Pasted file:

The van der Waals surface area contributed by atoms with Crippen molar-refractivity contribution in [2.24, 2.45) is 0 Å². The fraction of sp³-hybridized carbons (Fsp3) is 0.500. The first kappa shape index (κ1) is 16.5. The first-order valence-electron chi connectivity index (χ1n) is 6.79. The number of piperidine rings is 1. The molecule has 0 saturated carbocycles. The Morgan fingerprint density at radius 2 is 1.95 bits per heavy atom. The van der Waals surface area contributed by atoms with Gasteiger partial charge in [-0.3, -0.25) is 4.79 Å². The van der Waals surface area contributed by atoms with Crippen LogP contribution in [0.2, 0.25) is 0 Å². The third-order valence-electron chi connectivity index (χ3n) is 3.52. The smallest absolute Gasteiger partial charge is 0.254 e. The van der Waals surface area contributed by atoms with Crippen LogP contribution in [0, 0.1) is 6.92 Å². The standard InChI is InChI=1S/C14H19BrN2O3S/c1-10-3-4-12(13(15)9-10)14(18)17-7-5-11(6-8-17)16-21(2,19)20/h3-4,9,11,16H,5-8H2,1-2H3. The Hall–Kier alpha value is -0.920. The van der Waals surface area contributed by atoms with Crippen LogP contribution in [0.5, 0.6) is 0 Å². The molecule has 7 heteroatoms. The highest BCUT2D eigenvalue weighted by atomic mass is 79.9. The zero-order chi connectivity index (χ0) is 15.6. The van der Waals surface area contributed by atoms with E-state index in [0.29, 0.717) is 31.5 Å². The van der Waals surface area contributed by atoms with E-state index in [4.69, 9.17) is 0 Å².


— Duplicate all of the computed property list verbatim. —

The van der Waals surface area contributed by atoms with Crippen molar-refractivity contribution in [2.24, 2.45) is 0 Å². The fraction of sp³-hybridized carbons (Fsp3) is 0.500. The first kappa shape index (κ1) is 16.5. The first-order valence-electron chi connectivity index (χ1n) is 6.79. The number of piperidine rings is 1. The molecule has 0 saturated carbocycles. The Morgan fingerprint density at radius 2 is 1.95 bits per heavy atom. The van der Waals surface area contributed by atoms with Gasteiger partial charge in [-0.3, -0.25) is 4.79 Å². The van der Waals surface area contributed by atoms with Crippen LogP contribution in [0.2, 0.25) is 0 Å². The third-order valence-electron chi connectivity index (χ3n) is 3.52. The smallest absolute Gasteiger partial charge is 0.254 e. The van der Waals surface area contributed by atoms with Crippen LogP contribution in [0, 0.1) is 6.92 Å². The standard InChI is InChI=1S/C14H19BrN2O3S/c1-10-3-4-12(13(15)9-10)14(18)17-7-5-11(6-8-17)16-21(2,19)20/h3-4,9,11,16H,5-8H2,1-2H3. The Hall–Kier alpha value is -0.920. The van der Waals surface area contributed by atoms with Crippen LogP contribution in [0.5, 0.6) is 0 Å². The molecule has 7 heteroatoms. The highest BCUT2D eigenvalue weighted by atomic mass is 79.9. The zero-order chi connectivity index (χ0) is 15.6. The van der Waals surface area contributed by atoms with E-state index in [0.29, 0.717) is 31.5 Å². The van der Waals surface area contributed by atoms with E-state index in [4.69, 9.17) is 0 Å².